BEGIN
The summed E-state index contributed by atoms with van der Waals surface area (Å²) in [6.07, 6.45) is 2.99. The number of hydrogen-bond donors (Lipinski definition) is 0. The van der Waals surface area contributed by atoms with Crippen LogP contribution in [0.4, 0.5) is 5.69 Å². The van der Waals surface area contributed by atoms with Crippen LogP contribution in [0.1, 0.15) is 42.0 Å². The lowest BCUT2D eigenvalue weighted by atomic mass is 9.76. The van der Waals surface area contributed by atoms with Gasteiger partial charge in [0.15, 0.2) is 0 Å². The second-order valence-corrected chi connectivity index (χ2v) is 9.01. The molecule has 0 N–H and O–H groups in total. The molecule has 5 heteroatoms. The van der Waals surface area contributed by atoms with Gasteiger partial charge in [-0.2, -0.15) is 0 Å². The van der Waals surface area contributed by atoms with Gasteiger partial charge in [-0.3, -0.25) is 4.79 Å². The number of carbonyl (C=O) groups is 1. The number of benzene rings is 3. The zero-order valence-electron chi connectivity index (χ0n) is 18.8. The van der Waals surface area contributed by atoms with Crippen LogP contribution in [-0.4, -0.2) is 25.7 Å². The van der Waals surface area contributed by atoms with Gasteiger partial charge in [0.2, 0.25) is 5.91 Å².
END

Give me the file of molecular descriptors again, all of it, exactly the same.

The summed E-state index contributed by atoms with van der Waals surface area (Å²) in [6.07, 6.45) is 2.99. The number of hydrogen-bond donors (Lipinski definition) is 0. The van der Waals surface area contributed by atoms with Crippen LogP contribution in [0.4, 0.5) is 5.69 Å². The van der Waals surface area contributed by atoms with Crippen LogP contribution in [0.1, 0.15) is 42.0 Å². The lowest BCUT2D eigenvalue weighted by atomic mass is 9.76. The van der Waals surface area contributed by atoms with Gasteiger partial charge in [0.15, 0.2) is 0 Å². The second-order valence-corrected chi connectivity index (χ2v) is 9.01. The molecule has 0 N–H and O–H groups in total. The molecule has 5 heteroatoms. The van der Waals surface area contributed by atoms with Gasteiger partial charge in [-0.2, -0.15) is 0 Å². The van der Waals surface area contributed by atoms with Gasteiger partial charge in [-0.3, -0.25) is 4.79 Å². The number of carbonyl (C=O) groups is 1. The number of benzene rings is 3. The zero-order valence-electron chi connectivity index (χ0n) is 18.8. The van der Waals surface area contributed by atoms with Crippen LogP contribution in [-0.4, -0.2) is 25.7 Å². The van der Waals surface area contributed by atoms with Gasteiger partial charge in [0.2, 0.25) is 5.91 Å².